Can a nanotech product be the solution to a challenge as daunting as removing phosphorus (P) from the watershed?
Ed Weinberg is optimistic it can.
He’s hoping the Chippewa First Nation pilot-scale demonstration of nanotechnology mitigating dissolved P in surface runoff and tile drainage (edge of field) will provide the necessary data to spark a sustainable, reusable circle economy.
Why it matters: Phosphorus is considered one of the main problem pollutants going into Lake Erie, causing algal blooms.
Weinberg, president of ESSRE Consulting, has spent the last 14 years creating an engineered solution for sustainability and renewable energy projects.
As part of the Chippewa First Nation pilot project for innovative watershed scale approaches to pollutant phosphorus reduction, Weinberg went big by going small – really small.
Without getting too heavy into a math equation, one milligram of quartz sand and 100 microns is equivalent to nine square centimetres and 100 particles of absorption surface. Grind that to one micron, and it increases to three square metres of surface area and one billion particles. But Weinberg goes further.
“If you were to take that, with nano-manufacturing, to 10 nanometres, now you are up to 300 square metres, a couple of more orders of magnitude to 100 trillion particles,” he said. “Now you have all these surface sides to capture dissolved phosphorus.”
The beauty is the highly porous nano-enhanced Phosphorous Absorptive Materials (PAMs) are commercially available and allow water to flow through, negating concerns around flooded fields or blockages in media, said Weinberg.
In the Chippewa study, Weinberg used two different products, the Po4 Sponge and the SmartSpongeHM by AbTech Industries.
The PO4 sponge uses MetaMateria as the supplier seeded with 20 to 100 nanometres of phosphorus-binding iron oxide crystals within the rust-coloured cube.
The SmartSpongeHM is a commercial stormwater product designed to absorb heavy metals (HM), but Weinberg enhanced its PAM ability with nano-impregnated wood.
At the Chippewa and Woodstock project sites, Weinberg used a donut ring style deployment around Hickenbottom Tubes with the outer wood-filled layer working as a sediment trap and the inner ring containing either the SmartSpongeHM or the Po4 Sponge.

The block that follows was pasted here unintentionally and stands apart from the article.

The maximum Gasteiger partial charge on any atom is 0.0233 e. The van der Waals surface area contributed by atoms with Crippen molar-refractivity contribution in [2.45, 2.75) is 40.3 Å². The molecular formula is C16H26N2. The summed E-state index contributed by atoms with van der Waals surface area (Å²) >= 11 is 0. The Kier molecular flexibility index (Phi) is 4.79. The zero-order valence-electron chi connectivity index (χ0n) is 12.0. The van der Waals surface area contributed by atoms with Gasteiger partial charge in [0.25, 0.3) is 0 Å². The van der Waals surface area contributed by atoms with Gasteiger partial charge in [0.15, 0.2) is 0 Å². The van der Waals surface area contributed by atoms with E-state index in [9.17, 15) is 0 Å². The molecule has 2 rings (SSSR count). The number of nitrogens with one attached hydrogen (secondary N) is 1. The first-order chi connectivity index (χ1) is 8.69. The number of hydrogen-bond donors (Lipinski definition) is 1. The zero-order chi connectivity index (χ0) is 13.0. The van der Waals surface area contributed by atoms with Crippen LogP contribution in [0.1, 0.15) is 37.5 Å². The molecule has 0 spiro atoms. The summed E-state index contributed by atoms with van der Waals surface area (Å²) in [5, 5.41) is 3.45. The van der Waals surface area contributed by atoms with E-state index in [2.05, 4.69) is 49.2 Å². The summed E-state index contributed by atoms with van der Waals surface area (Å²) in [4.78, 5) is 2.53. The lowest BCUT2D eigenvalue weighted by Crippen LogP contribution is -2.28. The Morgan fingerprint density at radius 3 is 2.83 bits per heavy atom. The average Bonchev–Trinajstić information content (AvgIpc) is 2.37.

In Woodstock, a five cartridge unit filled with Po4 Sponge was installed at the base of a Hickenbottom Tube to measure dissolved P capture rates as water flowed toward the drain.
Finally, filter socks of SmartSpongeHM and stacked baskets of coupon-shaped Po4 Sponges were fitted in the edge-of-field tile drainage inlet, capable of allowing 400 gallons-per-minute flow in a storm event.
The results showed the Hickenbottom Tube media far outshone the tank media by pulling approximately 41 milligrams of P out of 152 grams of media, where the tank cumulatively removed 18 milligrams with a shorter media life expectancy.
“When we look at that tank arrangement on the tile drainage, you could see much less pick up, much greater acreages and doubling of costs,” he said. “Which gives us an indication that we should really go after where the phosphorus is most concentrated, which would be at the surface.”
Compared to other best management practices for removing phosphorus, the Chippewa project costs $119 per project-acre, nearly equivalent to forest buffers at $108 per acre. The nearest traditional cost-per-pound of dissolved P removal was growing energy crops for biofuel conversion.
The Woodstock Hickenbottom drain media cost $43 and $11 per-project-acre respectively, which is relatively equal to the more traditional management of P via cover crops costing $27 per acre and grass buffers at $17 per acre.
The open-drain media cost the most at $353 per-project-acre and was the least effective in dissolved P removal.
“Theoretically, if I treated 618 acres with that (Hickenbottom) PAM media, I would get a break-even on fertilizer savings (at a total investment cost of $75,542),” Weinberg said.
The potential exists to apply the media to remove dissolved P from manure, biosolids and digestate before land application and has urban applications within municipal drain collection, sewage treatment and legacy P.
Weinberg said if farmers were charged 20 per cent of the original price and municipalities’ drain collection or sewage treatment plants were charged 80 per cent, the break-even point would be 15 per cent.
“All those provide a compelling case for a circular economy built on phosphorus removal,” he said. “This ESSRE RePleNish program using the nano-enhanced PAM is a viable watershed-scale solution for direct removal of dissolved phosphorus in all these cases.”